Designing a Rooftop Solar Alternative in Sacramento

Date: 28 Feb 2020 | posted in: Energy, Energy Self Reliant States | 0 Facebooktwitterredditmail

In 2018, the California Energy Commission approved a first-in-the-nation mandate requiring solar panels to be a part of all new residential construction. Since not all buildings will be suitable for rooftop solar, the mandate has a key alternative provision: a community solar subscription can stand in for rooftop solar. 

Now that the mandate has gone into effect, its flexible provision is being tested. Sacramento Municipal Utility District (SMUD) is the first utility to propose a program for a community solar alternative. 

ILSR submitted comments on the SMUD Neighborhood SolarShares program for consideration by the California Energy Commission. These comments express some concerns about the program, which could set a precedent for similar programs in the state of California. Our comments fit into a broader discussion on the difference between on-site and remote solar power.

The Commission approved SMUD’s Neighborhood SolarShares program on Feb. 20, 2020, with some modifications that reflect ILSR’s comments.


For a more detailed look at how to design a proper community solar program, see our new report on Equitable Community Solar.


Read our comments to the California Energy Commission, below.


February 20, 2020

California Energy Commission

1516 9th Street

Sacramento, CA 95814

Subject: ILSR Commentary on the SMUD SolarShares Program

 

Dear Commissioners, 

The California 2020 Home Solar Mandate is an ambitious initiative to spur the development of rooftop solar. However, community solar is an important alternative structure — where rooftop solar is not viable — that will still deliver on the vision of the solar mandate.

In recent years, community solar programs across the country have made leaps to bring solar to those traditionally excluded from renewable energy ownership for either financial or logistical reasons.

At the Institute for Local Self-Reliance, we track and evaluate state and local community solar programs on four key principles: tangible benefits for participants, a flexible ownership structure, compatibility with other renewable energy policies, and access for all. The overriding principle is that solar power is fundamentally different from the fossil fuel sources it replaces, which require large scale and concentrations of capital to deploy, and thus the ownership structure of solar energy systems should benefit everyone, not just utility companies and utility-scale developers. 

Community solar is best when it can be owned and controlled by participants in the community, as seen with projects by Cooperative Energy Futures in Minnesota or Co-op Power in Massachusetts, that score highly against all four criteria of good community solar programs. These projects democratize access to and generation of clean energy in the manner that the individual solar mandate intends, even as they serve climate and clean energy goals.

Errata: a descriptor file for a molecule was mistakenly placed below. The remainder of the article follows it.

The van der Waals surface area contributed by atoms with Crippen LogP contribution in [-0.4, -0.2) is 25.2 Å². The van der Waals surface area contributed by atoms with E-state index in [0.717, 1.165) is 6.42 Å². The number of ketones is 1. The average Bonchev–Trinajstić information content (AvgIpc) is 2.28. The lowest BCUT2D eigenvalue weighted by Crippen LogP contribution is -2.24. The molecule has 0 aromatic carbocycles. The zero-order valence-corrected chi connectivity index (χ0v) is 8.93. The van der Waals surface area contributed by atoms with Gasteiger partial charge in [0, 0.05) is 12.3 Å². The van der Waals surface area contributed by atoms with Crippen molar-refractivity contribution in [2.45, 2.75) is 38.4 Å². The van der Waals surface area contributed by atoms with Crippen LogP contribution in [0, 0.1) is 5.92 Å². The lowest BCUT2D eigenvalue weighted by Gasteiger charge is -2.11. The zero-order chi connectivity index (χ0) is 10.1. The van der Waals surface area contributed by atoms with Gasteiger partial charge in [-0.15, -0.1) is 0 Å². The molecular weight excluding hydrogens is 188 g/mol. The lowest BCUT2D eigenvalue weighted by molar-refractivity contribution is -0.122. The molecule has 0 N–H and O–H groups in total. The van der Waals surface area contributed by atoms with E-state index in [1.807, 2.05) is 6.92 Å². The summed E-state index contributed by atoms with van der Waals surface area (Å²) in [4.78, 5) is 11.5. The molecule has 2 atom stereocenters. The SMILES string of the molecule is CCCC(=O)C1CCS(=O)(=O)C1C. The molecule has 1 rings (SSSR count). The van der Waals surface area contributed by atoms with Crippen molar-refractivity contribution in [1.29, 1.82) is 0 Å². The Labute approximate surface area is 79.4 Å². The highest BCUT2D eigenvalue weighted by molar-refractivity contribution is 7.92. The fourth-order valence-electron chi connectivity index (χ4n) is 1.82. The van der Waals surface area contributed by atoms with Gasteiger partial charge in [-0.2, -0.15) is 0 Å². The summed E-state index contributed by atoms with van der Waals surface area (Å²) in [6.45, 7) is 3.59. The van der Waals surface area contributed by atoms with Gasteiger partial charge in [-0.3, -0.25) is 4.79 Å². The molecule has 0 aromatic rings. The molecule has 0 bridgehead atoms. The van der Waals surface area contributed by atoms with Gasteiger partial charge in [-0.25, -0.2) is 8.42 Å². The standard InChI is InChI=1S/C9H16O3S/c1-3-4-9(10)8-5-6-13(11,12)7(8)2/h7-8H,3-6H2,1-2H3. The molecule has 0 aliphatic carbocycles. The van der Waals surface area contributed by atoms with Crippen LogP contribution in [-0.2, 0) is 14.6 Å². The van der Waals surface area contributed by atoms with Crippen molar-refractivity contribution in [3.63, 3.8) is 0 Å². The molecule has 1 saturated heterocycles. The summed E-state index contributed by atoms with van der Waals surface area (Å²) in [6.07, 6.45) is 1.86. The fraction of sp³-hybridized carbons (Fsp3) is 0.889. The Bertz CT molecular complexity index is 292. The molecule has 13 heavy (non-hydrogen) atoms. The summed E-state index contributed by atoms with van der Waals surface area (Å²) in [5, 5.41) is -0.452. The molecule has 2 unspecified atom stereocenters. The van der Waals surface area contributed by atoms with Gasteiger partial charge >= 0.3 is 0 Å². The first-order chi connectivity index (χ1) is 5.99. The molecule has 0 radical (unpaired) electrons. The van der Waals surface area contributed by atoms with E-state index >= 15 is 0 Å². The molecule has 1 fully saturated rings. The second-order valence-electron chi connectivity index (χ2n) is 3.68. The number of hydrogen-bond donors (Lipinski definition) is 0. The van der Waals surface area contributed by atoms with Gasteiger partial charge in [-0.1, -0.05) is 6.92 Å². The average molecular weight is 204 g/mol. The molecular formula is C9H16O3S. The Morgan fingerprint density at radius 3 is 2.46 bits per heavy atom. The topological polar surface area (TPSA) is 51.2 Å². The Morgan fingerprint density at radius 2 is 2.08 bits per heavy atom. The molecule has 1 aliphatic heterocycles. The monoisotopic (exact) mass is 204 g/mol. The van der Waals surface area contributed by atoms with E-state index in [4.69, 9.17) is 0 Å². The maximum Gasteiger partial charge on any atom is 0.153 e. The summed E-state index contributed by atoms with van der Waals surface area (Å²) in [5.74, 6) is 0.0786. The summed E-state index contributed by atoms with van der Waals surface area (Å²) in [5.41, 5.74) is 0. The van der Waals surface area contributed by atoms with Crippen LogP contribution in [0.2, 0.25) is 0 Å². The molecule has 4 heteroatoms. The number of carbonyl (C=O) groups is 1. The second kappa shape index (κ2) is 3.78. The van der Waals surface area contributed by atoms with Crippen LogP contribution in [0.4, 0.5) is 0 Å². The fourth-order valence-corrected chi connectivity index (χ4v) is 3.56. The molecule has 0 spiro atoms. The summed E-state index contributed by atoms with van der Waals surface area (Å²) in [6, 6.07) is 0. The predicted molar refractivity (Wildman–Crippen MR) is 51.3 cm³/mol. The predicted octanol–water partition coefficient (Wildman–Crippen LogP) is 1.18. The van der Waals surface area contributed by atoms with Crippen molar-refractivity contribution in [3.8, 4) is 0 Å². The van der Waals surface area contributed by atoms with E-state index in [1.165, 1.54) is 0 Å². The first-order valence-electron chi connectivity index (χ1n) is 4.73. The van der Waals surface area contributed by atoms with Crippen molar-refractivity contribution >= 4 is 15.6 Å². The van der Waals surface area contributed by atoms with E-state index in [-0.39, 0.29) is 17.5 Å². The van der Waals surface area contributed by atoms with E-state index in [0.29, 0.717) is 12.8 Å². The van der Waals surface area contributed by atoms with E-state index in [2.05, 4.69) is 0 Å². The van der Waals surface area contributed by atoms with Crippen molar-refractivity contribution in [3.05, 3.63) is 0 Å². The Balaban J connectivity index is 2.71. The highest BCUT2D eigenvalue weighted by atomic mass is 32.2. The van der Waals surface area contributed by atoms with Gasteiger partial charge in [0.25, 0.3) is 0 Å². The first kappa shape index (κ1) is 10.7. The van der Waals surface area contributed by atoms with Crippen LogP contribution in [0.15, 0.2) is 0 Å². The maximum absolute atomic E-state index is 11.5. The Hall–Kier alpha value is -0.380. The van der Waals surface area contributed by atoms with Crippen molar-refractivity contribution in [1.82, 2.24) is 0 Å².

As currently proposed by the Sacramento Municipal Utility District, the Neighborhood SolarShares Program is an innovative approach to deploying more solar energy attributable to specific customers. If provided as an option to utility customers, no doubt many would choose it for the limited risk and guaranteed, if modest, financial benefit. As such, SMUD continues to show how municipal utilities can replace polluting energy sources in a manner that benefits all of its customers.

However, SolarShares should not be mistaken for a community solar program.

On the measure of tangible benefits, SolarShares meets the letter, but not the spirit, of the law’s intent to broadly distribute the economic benefits of solar. SolarShares guarantees the subscriber a benefit of at least $10 per kilowatt per year. Assuming a four kilowatt system size, the subscriber would save $40 per year. This compares to $550 in annual bill savings from a typical 4-kilowatt on-site solar array with bill credits of $0.10 per kilowatt-hour.  SolarShares offers a financial benefit, but it pales in comparison to customers owning solar generation. It’s a significant shift from the utility’s early leadership with its Solar Pioneers program, helping to use its buying power and relationship with city governments to drive down the cost of customer-sited solar. 

SMUD’s program may meet the law’s requirements to provide energy that matches a home’s load profile, but it ignores the potential location benefits of on-site solar in doing so. Solar projects can provide unique benefits to the grid if they are located on the low-voltage side of the substation, able to offset energy demands before they reach the larger, bulk transmission system. Not only can it reduce energy losses, but paired with smart inverters, solar arrays can provide reactive power to support system voltage, a service remote solar arrays cannot provide.